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SAN FRANCISCO — Johnny Cueto smiled Sunday afternoon when asked about his future. Will he be a Giant next year?

“I don’t know. Maybe,” he said. “I’m sure I will.”

That’s been a good bet for several months, and Sunday did nothing to change the math. Cueto gave up 12 hits and four runs over five innings of his final start, and he finished the season with a 4.52 ERA and 1.45 WHIP. It was by just about any measure the worst season of Cueto’s career, and it included constant battles with blisters as well as a flexor tendon scare. 

After a season like that, it’s just about impossible to imagine a 31-year-old pitcher opting out of the final four years and $84 million of his deal. That money won’t be waiting on the market. So, why didn’t Cueto inform the Giants of his decision before leaving town? Perhaps it’s because he’s hoping he still has some leverage. 

Cueto said his agent, Bryce Dixon, would talk to general manager Bobby Evans. The Giants believe he would like to negotiate in some respect, whether that’s adding something to the deal or perhaps discussing the 2022 club option that costs $22 million. A team source said Sunday that the front office is not inclined to change any of the language of Cueto’s current deal. They want him to make a decision based on the deal he signed, and push comes to shove, you can bet Cueto will be back.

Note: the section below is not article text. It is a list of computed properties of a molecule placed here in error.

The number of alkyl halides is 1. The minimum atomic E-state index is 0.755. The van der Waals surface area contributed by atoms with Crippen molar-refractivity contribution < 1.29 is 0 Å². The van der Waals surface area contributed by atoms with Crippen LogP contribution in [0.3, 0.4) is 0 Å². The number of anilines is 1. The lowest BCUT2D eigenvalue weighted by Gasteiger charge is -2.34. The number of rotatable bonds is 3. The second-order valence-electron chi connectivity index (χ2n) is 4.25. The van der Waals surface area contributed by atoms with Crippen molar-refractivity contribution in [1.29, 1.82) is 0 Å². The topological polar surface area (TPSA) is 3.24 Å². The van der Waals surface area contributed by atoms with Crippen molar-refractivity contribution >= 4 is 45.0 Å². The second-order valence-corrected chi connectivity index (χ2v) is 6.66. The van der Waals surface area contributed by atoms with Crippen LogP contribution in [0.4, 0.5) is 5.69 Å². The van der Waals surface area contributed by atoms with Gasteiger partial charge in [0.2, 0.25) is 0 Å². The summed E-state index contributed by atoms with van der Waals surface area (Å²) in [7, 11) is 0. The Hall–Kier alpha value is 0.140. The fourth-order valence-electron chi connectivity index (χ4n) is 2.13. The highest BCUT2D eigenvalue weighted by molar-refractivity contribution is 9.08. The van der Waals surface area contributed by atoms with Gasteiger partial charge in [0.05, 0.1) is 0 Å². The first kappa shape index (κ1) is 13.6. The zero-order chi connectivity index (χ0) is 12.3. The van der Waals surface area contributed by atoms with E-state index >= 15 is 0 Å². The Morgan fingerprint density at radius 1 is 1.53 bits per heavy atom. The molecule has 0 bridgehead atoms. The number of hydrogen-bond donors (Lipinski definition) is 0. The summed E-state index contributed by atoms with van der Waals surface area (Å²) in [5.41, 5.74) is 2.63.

“Of course I would like to be back,” he said through interpreter Erwin Higueros. “I feel like we have a winning team.”

Nick Hundley feels the same way, and he’ll have a different type of decision to make. The veteran signed a $2 million deal in January to back up Buster Posey and ended up playing in 101 games. He hit nine homers and 23 doubles, earned praise from the pitching staff, and won the Willie Mac Award. 

“I love it here,” Hundley said. “I love these guys. Playing with these guys has been a pleasure every day. It’s a wonderful place to live and play, and the opportunity to win the World Series here is as great as in any place in the league. If everything works out, I’d love to be back.”

Hundley, 34, said the decision will be one made by his family. He has young kids and said he wants them to be comfortable. Asked about playing time and the possibility that he would get offered a starting job elsewhere, Hundley said he’ll deal with that decision when the time comes. 

“There are a lot of factors that go into it,” he said. “There are a lot of unknowns.”